Reviewing Your Internet Service Provider (ISP)
by Bruce Cantwell
Whether you are choosing your first Internet Service Provider or are just fed up with your old one, you've come to the right place.
I've been using some form of Internet Service Provider since I bought my first modem-equipped computer in 1993. When I was writing down some notes for this article, I was surprised to discover that I've used an even dozen ISPs since then, not counting Web Hosting services. I've also listened to countless hours of computer call-in shows over the years and recommended ISPs to my clients.
This article covers:
We'll begin with the J.D. Power ratings for dial-ups, the services you most likely have now and the two leading alternatives.
As much as the Nasdaq hates to admit it, the Internet isn't all things to all people. Sometimes it's actually faster to look up a movie time in a newspaper or look up a store address in the Yellow Pages.
Juno provides no-frills dial-up Internet access for 9.95 a month.
Whenever I see a company undercut the competition by such margins, I ask myself how they do it. Juno does it by focusing exclusively on the dial-up customer. Without exception, the other ISPs in this comparison are pursuing the upscale broadband market and investing a lot of money to do it. It's unlikely that Juno will jack up prices any time soon because unlike many of their competitors, their parent company was actually profitable last time I looked. Juno charges for live tech support but since their performance and reliability appears to be on par with MSN and better than AOL, this is unlikely to be a prohibitive feature.
I'm a broadband user myself but I'd be hard pressed to justify the additional $51 a month if I the Internet weren't an integral part of my business. Juno is worth considering for the casual home user, which the vast majority of us are.
More info on Juno Platinum.
When the dependable local (Chicago) ISP I recommended to clients was swallowed up by a regional company, which was swallowed up by a national company, I recommended EarthLink and am glad that I did. Among other things, at their new e-mail addresses my clients' spam dropped to zero. While MSN and AOL put marketing their various offerings ahead of customer service, EarthLink was focusing on the customer service niche. When I moved from Chicago to Portland, we took one of our computers in the car with us in order to check e-mail. Since I hadn't configured a computer for dial-up in a while, I missed a step and had trouble connecting. Ah, forgetfulness. I gave EarthLink a call from somewhere in Wyoming and they had me set straight with a local number in minutes.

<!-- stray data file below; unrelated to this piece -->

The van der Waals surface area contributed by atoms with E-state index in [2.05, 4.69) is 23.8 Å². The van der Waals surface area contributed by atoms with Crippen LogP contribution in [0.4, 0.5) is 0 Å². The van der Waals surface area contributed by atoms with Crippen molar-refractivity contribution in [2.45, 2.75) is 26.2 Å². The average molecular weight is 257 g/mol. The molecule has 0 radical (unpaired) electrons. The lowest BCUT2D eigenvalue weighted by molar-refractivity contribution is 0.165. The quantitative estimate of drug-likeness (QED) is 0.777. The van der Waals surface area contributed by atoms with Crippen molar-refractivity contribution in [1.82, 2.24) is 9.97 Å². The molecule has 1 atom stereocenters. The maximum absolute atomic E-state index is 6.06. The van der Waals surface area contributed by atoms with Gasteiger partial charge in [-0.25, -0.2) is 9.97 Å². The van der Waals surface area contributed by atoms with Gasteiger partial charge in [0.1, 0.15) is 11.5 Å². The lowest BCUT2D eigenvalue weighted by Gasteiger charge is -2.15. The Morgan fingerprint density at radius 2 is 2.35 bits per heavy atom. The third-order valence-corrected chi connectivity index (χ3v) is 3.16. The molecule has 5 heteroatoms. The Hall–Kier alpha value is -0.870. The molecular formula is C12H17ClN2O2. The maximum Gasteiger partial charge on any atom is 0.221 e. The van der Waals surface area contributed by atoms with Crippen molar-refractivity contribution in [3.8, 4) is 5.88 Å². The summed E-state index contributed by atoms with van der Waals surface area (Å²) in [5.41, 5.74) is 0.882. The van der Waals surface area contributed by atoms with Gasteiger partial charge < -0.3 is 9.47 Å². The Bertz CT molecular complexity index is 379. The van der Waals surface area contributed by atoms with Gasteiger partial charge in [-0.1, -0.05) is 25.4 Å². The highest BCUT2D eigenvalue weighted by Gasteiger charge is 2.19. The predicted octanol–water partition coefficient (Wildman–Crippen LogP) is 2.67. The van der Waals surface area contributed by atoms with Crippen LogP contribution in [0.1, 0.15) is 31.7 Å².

Among the major ISPs, EarthLink has taken the most aggressive stance against SPAM. They offer SPAM blocking and pop-up blocking features as part of their service. In the J.D. Power and Associates 2002 Internet Service Provider Residential Customer Satisfaction Study, EarthLink.net finished in first place for dial-up and tied for first place in high speed Internet access. Key factors in the survey included performance and reliability, customer service, e-mail, cost of service, billing, image, and offerings and promotions.
Every commercial I see for broadband features LIGHTNING FAST DOWNLOADS. You've been around the Web enough to know that streaming media can be fun but there are only so many movie trailers you can watch. I've paid the extra money for cable Internet since 1999 and haven't regretted it for a second. The reason to choose broadband is because you're always connected.
The reason to choose broadband is productivity. When you are done with this page, time how long it takes for your modem to connect to your current ISP. While you're doing that, I'll check my e-mail. In eight seconds I clicked on my e-mail client, downloaded new messages and looked at the subject lines. In seven seconds I went to Google, searched "lightning fast downloads" and clicked on the top search results. Also, if you spend so much time on the Internet that your phone line is constantly tied up you can earmark the bucks for a second phone line for DSL.
In most markets, there are fewer choices in broadband than there are in dial-up. In my experience, cable uploads and downloads have been faster than DSL. DSL often comes with different prices for different speed limits.
Since AT&T Broadband sold out to Comcast, EarthLink is the leading broadband service provider.
More Info on EarthLink Broadband.